Within the Nineteen Seventies nueva trova became a serious force in Cuban music, with Milanés and Silvio Rodríguez, who openly borrowed from American folk-rock artists like Bob Dylan, its leading figures. While Milanés and Rodríguez often worked together and supported one another, in some ways they symbolized Cuba’s racial complexity. Milanés set poems by the Afro-Cuban poet Nicolás Guillén to music and collaborated with the Afro-Cuban filin singers Elena Burke and Omara Portuondo, while the lighter-skinned Rodríguez was famously connected with the people singer Pete Seeger.
Milanés was only when he reached into those deeper recesses where Black singers find soul, like Al Green at his most craving. His striking tenor was all of the more powerful when it wavered in emotion — a slight trill paints the chorus of songs like “Yolanda,” dedicated to his former wife. In “La Vida no Vale Nada,” which insists that life has no value so long as there are victims of violence and the remaining of us remain silent, Milanés is maybe at his heart-aching best, sharply poignant, wounded yet determined.
Milanés’s syncopated swing and filin-flavored nueva trova translates just a little more easily to the Puerto Rican wing of his mythical Caribbean bird. In 1994, a recent salsa version of “Son de Cuba a Puerto Rico” was recorded by the Afro-Cuban singer Issac Delgado on “Con Ganas,” which was distributed by the U.S. label Qbadisc; it introduced him to American listeners and stays popular in Puerto Rico. Within the improvisational section, Delgado name-checks the Puerto Rican favorites Rafael Hernández, Tite Curet, Cheo Feliciano and Ismael Rivera, and the rhetorical feel of the unique becomes more of a dance party.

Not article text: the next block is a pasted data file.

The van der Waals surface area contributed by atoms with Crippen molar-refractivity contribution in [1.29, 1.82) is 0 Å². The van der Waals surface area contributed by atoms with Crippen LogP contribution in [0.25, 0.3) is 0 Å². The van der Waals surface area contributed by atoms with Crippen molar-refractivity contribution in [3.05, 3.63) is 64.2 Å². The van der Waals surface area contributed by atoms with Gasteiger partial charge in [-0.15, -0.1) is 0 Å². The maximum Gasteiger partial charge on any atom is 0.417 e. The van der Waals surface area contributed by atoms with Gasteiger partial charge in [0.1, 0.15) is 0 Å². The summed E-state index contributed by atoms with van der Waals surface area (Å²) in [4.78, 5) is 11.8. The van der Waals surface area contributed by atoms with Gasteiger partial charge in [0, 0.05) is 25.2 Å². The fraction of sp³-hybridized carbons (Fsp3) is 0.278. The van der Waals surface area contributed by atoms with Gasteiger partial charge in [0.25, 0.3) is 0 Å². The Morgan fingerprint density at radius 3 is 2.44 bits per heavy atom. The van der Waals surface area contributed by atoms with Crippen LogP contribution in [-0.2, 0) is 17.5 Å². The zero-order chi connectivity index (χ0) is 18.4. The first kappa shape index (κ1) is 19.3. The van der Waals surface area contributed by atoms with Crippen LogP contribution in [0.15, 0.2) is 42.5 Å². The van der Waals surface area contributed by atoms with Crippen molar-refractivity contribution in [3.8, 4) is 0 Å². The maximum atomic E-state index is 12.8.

Within the mid-Nineteen Eighties, Milanés wrote a song called “Yo Me Quedo” (“I’m Staying”), which resonated deeply with Puerto Ricans since it expressed a desire not to go away the Caribbean island that birthed him, seemingly intended to discourage out-migration. He even performed it in Puerto Rico, riding on its wave of loyalty and patriotism as he marched through reasons — the fragrant humidity, the “small, silent things” — that made it not possible to go away. A couple of years later, the Puerto Rican salsero Tony Vega covered it, indulging in all of the materialist trappings of Nineteen Eighties “salsa sensual,” yet still resonating with locals, losing nothing within the cross-Caribbean translation.
With Milanés’s passing, the contradictions of his life, and the juxtaposition of Cuba’s and Puerto Rico’s fates come into sharper focus. While the islands feature vastly different political systems, each struggle with electrical blackouts, economic austerity and sometimes harsh living conditions that increasingly generate street protest.
Yet at the same time as Milanés continued to talk out against the Cuban government, he was still allowed to return as recently as 2019 to perform massively popular live shows in Havana, performing classics like “Amo Esta Isla” (“I Love This Island”), a song he wrote around the identical time he recorded “Yo Me Quedo.” It was a moment when ideology took a back seat to Milanés’s unparalleled talent as a troubadour of affection, compelling everyone to achieve for the sky.